Politics has been defined as who gets what, when and how. And for the most part that’s just what it is—men and women jockeying for power and the spoils that go with it. Occasionally, however, we’re able to catch a glimpse of some of the deeper currents below the surface of the power game. Here we see the various sediments of ideas, philosophies and half-baked ideologies that influence which way the political tides roll, at least for a time. One such moment came this past October when Alan Greenspan, the former Chairman of the Federal Reserve Board, appeared before Congress to comment on the most serious economic crisis since the Great Depression. In a rather vague, somewhat rambling testimony Greenspan referred obliquely to an “ideology” that had shaped his thinking for the past forty years or so; and Greenspan added that he was “distressed” and “shocked” to discover that this ideology may have been wrong.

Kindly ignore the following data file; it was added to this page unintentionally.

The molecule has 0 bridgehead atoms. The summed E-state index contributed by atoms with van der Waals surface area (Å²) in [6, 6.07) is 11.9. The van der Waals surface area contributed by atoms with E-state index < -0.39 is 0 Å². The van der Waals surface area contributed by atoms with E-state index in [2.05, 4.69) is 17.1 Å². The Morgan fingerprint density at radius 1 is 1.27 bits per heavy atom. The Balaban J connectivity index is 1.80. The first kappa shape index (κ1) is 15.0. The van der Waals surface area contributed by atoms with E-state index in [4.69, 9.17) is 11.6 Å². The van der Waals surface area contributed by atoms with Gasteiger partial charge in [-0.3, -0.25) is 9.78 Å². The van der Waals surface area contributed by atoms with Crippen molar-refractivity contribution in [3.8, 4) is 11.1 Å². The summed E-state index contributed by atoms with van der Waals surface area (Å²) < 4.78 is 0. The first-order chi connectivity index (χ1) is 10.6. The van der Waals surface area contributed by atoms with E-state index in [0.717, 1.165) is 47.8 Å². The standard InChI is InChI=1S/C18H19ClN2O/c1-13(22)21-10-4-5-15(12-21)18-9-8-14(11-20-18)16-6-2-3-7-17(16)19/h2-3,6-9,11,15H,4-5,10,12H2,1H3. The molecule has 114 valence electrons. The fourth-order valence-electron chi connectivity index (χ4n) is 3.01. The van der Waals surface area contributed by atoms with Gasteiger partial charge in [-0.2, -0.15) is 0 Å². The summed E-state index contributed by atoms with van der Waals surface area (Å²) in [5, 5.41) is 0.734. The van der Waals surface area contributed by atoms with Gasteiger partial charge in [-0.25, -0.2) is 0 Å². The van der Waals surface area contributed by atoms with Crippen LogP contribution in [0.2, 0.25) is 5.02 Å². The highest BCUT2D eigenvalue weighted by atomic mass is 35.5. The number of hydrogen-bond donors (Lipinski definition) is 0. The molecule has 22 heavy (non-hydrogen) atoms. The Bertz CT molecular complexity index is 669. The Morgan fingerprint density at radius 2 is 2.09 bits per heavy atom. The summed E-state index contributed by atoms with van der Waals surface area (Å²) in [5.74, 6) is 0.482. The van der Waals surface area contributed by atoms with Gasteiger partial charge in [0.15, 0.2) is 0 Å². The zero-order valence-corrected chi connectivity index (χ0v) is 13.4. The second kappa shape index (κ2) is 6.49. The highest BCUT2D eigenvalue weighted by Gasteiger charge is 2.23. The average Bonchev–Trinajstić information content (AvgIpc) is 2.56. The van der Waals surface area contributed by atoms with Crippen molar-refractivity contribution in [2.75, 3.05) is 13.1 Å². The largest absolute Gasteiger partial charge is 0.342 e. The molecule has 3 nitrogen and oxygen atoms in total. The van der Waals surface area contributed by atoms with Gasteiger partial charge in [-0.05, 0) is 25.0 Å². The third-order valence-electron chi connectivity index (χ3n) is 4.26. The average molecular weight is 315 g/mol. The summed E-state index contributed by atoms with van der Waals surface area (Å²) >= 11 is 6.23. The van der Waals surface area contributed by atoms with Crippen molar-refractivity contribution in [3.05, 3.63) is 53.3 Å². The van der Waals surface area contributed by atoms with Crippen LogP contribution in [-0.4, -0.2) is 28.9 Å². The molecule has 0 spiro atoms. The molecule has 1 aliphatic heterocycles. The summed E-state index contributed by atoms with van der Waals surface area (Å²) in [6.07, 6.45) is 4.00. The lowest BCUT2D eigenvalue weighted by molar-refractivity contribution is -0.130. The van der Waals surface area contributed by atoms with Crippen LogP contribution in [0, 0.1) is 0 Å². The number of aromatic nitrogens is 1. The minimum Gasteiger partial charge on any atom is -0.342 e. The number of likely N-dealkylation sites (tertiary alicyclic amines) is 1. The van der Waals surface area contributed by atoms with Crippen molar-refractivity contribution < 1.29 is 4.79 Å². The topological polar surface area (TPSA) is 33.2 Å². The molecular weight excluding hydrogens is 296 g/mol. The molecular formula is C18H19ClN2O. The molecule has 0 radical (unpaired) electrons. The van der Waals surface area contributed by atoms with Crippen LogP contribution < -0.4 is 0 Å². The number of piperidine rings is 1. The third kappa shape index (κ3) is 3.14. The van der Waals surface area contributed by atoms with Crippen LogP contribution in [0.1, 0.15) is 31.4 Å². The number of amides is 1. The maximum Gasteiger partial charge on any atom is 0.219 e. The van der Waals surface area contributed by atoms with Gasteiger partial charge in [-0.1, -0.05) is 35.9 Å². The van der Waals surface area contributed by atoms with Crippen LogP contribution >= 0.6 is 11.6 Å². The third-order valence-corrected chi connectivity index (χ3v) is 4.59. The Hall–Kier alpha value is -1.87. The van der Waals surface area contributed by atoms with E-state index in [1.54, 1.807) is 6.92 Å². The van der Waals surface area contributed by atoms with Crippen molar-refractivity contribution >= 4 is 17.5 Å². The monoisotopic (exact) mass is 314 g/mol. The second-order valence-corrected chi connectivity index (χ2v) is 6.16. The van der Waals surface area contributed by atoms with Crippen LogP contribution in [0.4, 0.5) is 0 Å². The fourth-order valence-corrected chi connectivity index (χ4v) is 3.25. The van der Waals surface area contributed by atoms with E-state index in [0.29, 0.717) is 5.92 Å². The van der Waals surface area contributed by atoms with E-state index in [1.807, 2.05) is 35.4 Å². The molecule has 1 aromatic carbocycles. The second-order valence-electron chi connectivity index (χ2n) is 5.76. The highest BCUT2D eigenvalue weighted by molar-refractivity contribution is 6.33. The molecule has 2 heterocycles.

Now, it is a rare individual whose ideology is nurtured from a single source. Most folks go into the world with some unexamined assumptions, perhaps picked up from their parents and ministers; they learn a few things in college, read a bit of this and that, gain some lessons in the “real world”, and out of all this they stitch together their “take” on reality. In Greenspan’s case, by contrast, we can be pretty certain of the main source of his thinking—of how, in his own words, he came to “deal with reality.” The source was Ayn Rand (1905–82).